I use this trick since several years ago.

BSoD for linux/unix/console

Publicado: junio 7, 2010 en fast-tip, humor, Personal, script
Etiquetas:, , ,

I do not remember where I got this, but it is fun. I will put it in the motd of my hosts on April Fools’ day.

This script will display on a console a windows like BSoD (Blue Script of Day):

                                    Linux ws         An exception 0E has occurred at 0028:C0018DBA in VxD IFSMGR(01) +        0000340A.  This was called from 0028:C0034118 in VxD NDIS(01) +        00000D7C.  It may be possible to continue normally.         *  Press any key to attempt to continue        *  Press CTRL+ALT+DEL to restart your computer. You will           lose any unsaved information in all applications                             Press Any key to continue. (más…)

AIX LDAP integration is not up to expectations. Its cache daemon, secldapclntd,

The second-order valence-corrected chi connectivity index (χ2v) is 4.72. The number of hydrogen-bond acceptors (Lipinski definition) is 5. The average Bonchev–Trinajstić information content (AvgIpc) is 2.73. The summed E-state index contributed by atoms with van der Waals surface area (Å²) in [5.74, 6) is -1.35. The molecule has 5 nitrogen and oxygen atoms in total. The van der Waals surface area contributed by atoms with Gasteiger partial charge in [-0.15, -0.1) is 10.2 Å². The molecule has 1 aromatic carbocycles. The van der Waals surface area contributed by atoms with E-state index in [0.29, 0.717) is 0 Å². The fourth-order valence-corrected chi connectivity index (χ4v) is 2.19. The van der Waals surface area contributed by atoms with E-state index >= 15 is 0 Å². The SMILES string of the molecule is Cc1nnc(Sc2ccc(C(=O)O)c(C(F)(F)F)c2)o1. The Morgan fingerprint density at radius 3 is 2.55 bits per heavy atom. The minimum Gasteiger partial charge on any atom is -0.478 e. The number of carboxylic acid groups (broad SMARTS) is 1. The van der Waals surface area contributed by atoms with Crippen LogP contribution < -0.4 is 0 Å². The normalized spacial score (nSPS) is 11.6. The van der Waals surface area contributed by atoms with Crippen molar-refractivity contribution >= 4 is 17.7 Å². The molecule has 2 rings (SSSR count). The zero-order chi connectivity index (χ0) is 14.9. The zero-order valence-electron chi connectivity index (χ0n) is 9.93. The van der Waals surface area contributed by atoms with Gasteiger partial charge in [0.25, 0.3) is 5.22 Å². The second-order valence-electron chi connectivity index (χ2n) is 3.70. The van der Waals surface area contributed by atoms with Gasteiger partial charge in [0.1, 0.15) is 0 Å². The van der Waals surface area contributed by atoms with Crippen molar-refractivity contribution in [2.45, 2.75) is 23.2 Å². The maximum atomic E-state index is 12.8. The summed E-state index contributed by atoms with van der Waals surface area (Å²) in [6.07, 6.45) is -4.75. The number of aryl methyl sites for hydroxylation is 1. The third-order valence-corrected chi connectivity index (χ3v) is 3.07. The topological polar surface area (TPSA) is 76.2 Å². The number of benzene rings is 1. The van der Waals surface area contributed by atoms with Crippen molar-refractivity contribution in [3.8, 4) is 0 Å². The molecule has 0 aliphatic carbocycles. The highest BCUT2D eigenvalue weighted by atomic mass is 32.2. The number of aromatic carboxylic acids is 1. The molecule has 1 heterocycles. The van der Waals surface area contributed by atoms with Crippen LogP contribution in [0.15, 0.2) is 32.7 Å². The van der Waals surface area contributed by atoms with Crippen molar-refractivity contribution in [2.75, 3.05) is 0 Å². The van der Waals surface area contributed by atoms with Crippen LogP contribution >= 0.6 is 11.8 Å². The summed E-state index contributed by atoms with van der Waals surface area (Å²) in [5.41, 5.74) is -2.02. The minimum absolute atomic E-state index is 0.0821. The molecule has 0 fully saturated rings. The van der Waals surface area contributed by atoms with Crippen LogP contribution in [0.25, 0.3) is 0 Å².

has a lot of problems:it often crashes, queries are slow, etc…

To mitigate problems, one workaround could be create the most important users locally,
using the KRB5files repository.

With this idea, this script will query a set of given groups from the AIX LDAP
registry using the AIX command line tools (lsuser, lsgroup), and it will create
them locally (mkgroup, mkuser).

To make it work, the host must be integrated with remote repository and must be able to resolve users and groups with LDAP method. You need LDAP method and KRB5files method configured. It can be easily changed to use other methods.

This script also supports nested groups from Active Directory.

I am playing with git and github. I think that I will upload to this repository (http://github.com/keymon/snippets) all my small scripts and stuff.

Here goes one script to split, compress and asymetrically crypt big files. It is really usefull to upload or send big files to support.

It uses dd to split the files, gzip to compress them and gpg to optionally crypt. It will also uncompress or check the stripes.

(más…)

Sometimes we need to allow some users to remotelly execute commands in a server via ssh, but we want to restrict the commands to execute. There are some solutions around, like restricted shell or wrappers, but we can implement a simply solution using bash and sudo.

The idea is to use the restricted shell functionality in bash. We will simply: